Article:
Leaving the daily grind early has long been held as a joy and a privilege; in fact, some members of the younger generation even push themselves to reach the retirement finish line decades before they’re 65. But those who chase after early retirement often overlook its negative aspects.
“The problem for researchers is measuring which is the more powerful force—the joys of a more leisurely life or the downsides,” wrote Dr. Richard W. Johnson, director of the Urban Institute’s program on retirement policy, in the Wall Street Journal.
Citing academic studies that use statistical models, Johnson said that an abundance of research indicates that qualifying for retirement benefits is associated with intensified health problems, while policies encouraging work mitigate such issues.
In one 2018 study, researchers from Cornell University and the University of Melbourne found that men in the US are 2% more likely to die in the month they turn 62 — the age at which US citizens can first start collecting Social Security retirement benefits — than in the previous month. According to Johnson, that mortality surge is driven largely by increased incidence of death from lung cancer and chronic obstructive pulmonary disease, whose risk factors include smoking and lack of physical activity.
Another study looked at a Dutch policy change in 2009 that provided workers bonuses of 5%, 7%, and 10% at the ages of 62, 63, and 64. Based on data coming from this temporary policy innovation — the incentives were eliminated in 2013 — researchers from the Center for Retirement Research at Boston College concluded that delaying retirement reduced the five-year mortality risk for men in their early 60s by 32%.
Other data suggests that people’s cognitive faculties decline when they stop doing work. An analysis of data covering the US, England, and 11 European countries showed that retirement significantly reduces cognitive function. “When people retire, they typically get less mental exercise, because work activities are generally more cognitively stimulating than home activities,” Johnson said.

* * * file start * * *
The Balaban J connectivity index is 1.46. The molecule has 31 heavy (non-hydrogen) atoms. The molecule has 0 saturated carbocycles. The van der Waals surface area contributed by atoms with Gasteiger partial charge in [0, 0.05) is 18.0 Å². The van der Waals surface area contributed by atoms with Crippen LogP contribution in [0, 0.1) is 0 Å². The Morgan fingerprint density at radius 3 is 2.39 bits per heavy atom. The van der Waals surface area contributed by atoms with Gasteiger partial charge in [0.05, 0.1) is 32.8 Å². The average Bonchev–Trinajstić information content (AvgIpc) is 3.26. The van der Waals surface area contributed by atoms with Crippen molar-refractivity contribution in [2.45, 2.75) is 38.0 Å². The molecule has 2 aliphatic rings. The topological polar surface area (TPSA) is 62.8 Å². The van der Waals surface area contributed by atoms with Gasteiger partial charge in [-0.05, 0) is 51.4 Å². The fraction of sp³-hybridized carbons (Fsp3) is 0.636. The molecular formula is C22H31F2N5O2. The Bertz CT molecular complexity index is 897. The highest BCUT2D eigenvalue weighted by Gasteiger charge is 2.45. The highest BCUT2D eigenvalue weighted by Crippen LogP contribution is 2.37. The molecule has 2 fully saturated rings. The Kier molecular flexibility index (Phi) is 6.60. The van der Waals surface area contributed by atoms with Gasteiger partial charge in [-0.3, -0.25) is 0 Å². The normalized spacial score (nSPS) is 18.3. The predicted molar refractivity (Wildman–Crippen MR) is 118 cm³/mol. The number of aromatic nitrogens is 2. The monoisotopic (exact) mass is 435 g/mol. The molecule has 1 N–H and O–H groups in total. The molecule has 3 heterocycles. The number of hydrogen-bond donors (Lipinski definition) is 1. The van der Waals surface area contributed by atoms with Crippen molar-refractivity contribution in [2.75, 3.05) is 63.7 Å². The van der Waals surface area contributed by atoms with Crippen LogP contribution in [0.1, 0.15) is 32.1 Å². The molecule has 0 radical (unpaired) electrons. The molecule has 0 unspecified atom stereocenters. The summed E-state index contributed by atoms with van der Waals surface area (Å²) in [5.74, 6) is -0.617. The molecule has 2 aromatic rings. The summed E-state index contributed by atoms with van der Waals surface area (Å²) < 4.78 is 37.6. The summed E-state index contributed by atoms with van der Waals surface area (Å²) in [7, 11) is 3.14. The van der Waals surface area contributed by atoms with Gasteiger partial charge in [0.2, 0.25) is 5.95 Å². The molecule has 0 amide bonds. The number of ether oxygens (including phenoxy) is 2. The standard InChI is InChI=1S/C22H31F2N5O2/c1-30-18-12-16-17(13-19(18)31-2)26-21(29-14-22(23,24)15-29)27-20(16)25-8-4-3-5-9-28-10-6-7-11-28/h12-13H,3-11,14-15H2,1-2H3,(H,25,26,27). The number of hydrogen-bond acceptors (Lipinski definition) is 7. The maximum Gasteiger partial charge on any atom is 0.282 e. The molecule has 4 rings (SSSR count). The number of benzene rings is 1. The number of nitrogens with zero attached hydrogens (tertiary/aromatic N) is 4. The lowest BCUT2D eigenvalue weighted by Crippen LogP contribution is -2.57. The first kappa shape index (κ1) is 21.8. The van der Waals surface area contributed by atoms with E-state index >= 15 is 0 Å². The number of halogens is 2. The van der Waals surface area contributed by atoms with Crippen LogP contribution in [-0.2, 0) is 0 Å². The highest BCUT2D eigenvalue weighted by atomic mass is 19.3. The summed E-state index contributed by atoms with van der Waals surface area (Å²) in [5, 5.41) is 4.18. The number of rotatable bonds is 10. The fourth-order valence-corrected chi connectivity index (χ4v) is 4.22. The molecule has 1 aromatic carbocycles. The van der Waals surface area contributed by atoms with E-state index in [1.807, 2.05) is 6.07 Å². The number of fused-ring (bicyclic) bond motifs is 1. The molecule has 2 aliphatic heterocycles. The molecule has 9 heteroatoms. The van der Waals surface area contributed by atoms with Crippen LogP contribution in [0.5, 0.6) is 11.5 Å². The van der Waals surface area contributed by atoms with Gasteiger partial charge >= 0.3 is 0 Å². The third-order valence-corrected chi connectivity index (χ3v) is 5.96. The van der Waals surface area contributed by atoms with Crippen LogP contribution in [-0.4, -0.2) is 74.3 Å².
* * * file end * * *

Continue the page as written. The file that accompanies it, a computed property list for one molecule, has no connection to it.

Social isolation was another risk factor. While one would expect retirees to have more time for socialization, researchers from Cornell University and Syracuse University found that the size of people’s social networks and the frequency of their social interactions decreased after their retirement. With smaller networks and increased isolation, people tend to suffer decreased life satisfaction as well as impaired physical and mental health.
“[P]erhaps the biggest downside of retirement is financial,” Johnson said, noting that Social Security replaces only about 40% of a typical paycheque, employer pensions are much less common than before, and relatively few people have saved enough in their retirement plans to guarantee security in their old age.
Longer employment, he noted, can counter those risks. Referring to work done in the Urban Institute, he said that an additional year of work can raise future annual retirement income by an estimated 9% on average. Low-income workers stand to gain even more (16%) as their government-provided retirement benefits replace a higher share of their wages compared to high-wage workers.
To help older workers stay on the job, Johnson suggested a variety of policy changes. Aside from strengthening federal laws against age discrimination in the workplace, he said there could be more investment in programs and benefits for older unemployed workers. A revamp of education and training approaches to prioritize lifelong learning could also help older workers keep their skills up-to-date.
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